Just added to the shop: Domino King: portrait of the guys of Barrio Mariana, Puerto Rico.
$10 from each print goes to Proyecto de Apoyo Mutuo Mariana, a collective kitchen/community aid center in Humacao, Puerto Rico
Print is 17″x22″ on fine art paper in Archival ink. Limited edition of 25.
Molly is featured in Vogue India’s upcoming publication. Here’s a sneak preview:
Frida never denied pain. Instead, with her art, she looked it frankly in the eye, and said, yeah, I see you, you ugly beast. You think you’re all powerful, but you’re just my raw material, same as my brushes. I’ll polish you and paint you, and make you serve me. You’ll be my most beautiful weapon of all.
Full article here: https://www.vogue.in/content/excerpt-from-dress-an-anthology-celebrating-clothing-style-vogue-india-book/ (note: requires member login)
The next entry in Molly’s series with the Paris Review is live.
The text in the drawing reads: “They say these people at El Local aren’t ‘Puerto Rican’ but this is what Puerto Rico looks like to me”.
“Before Hurricane María it was kind of hard to be an artist in Puerto Rico and now it’s almost impossible,” she continued. “Our art scene thrived on ‘underground’ cultural spaces and galleries willing to give a chance on nontraditional art. Now those spaces are closed, inaccessible or like El Local, repurposed for worthier causes. I have no doubt these spaces will be open once more, but it might be too late.
Full article here: https://www.theparisreview.org/blog/2017/12/22/puerto-rico-sketchbook-comic-book-artist/
The next entry in Molly’s Puerto Rico Sketchbook for the Paris Review is live.
Puerto Rico was colonized before the United States, and by the time U.S. gunboats boomed into its harbor in 1898, it had enjoyed its hard-won autonomy from Spain for several months—not that this helped the island in the eyes of its new overlords. In the opinion of many U.S. politicians, Puerto Rico was populated by members of the deficient “Spanish” race, too lazy and primitive to be granted either independence or statehood. How little some attitudes change.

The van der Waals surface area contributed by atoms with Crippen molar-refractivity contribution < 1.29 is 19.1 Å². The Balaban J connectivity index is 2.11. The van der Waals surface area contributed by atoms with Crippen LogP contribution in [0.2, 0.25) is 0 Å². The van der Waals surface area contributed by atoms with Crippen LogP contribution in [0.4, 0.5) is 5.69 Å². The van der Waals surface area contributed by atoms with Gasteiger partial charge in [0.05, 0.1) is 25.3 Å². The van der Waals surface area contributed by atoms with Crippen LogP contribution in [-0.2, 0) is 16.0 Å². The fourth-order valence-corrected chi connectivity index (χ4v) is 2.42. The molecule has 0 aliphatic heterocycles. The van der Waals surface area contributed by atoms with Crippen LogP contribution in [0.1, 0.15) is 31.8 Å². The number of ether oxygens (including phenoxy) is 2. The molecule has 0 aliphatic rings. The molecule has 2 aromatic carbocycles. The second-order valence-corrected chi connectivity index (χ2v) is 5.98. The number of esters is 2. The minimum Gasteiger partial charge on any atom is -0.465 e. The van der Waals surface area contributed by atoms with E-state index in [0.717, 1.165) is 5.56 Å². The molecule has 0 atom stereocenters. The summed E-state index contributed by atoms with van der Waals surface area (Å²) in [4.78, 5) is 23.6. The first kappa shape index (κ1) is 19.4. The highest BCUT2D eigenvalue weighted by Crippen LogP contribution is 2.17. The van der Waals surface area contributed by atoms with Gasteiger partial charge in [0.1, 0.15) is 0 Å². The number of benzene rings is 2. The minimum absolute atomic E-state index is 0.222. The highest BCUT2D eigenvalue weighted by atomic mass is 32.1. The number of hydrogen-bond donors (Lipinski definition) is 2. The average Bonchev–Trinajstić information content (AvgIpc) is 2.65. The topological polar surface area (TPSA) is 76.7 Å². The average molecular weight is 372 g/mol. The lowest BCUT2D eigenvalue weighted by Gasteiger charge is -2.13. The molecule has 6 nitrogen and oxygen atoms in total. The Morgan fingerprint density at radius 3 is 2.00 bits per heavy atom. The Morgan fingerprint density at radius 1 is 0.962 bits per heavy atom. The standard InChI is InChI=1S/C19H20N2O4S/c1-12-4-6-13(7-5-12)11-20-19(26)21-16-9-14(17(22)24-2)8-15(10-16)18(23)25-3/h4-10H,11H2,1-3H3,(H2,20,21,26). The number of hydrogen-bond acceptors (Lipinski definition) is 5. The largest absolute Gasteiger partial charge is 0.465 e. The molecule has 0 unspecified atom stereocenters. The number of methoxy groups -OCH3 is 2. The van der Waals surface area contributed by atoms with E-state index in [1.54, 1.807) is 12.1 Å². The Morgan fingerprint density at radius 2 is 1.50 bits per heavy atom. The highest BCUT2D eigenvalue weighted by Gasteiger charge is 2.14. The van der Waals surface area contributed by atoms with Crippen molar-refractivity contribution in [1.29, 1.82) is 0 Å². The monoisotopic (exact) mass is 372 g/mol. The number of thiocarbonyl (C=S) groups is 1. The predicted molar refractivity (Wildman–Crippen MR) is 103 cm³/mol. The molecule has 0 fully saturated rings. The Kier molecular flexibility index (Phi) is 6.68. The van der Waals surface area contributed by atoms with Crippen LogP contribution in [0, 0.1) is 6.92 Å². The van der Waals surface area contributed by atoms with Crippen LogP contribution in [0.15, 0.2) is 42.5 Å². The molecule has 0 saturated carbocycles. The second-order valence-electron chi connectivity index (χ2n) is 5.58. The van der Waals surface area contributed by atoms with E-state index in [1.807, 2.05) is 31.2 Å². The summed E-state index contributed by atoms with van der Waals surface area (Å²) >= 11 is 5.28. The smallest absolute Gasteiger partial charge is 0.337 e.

Full article available here: https://www.theparisreview.org/blog/2017/12/20/puerto-rico-sketchbook-houses-still-standing/
Molly’s next entry in her Sketchbooks from Puerto Rico series with the Paris Review, There Are Dead in the Fields, is up now.
Sugeily, Rocio, and Augustin sang together now, tenderness replacing the mockery in their voices, and the crowd joined them. Fuerte fuerte como hacha y machete. Strong, strong, like machete and axe. When the last chorus finally ended, the whole cantastoria had lasted only five minutes, but it felt far longer, and hit far deeper, too.
Full article and illustrations here: https://www.theparisreview.org/blog/2017/12/18/puerto-rico-sketchbook-dead-fields/
These greeting cards feature reproductions of murals Molly painted at the Karam House this past year. This is the first time the paintings have been reproduced in any print form. Each card includes an English translation of the individual’s quote and a short biography. The collections also include a blank envelope for each greeting card.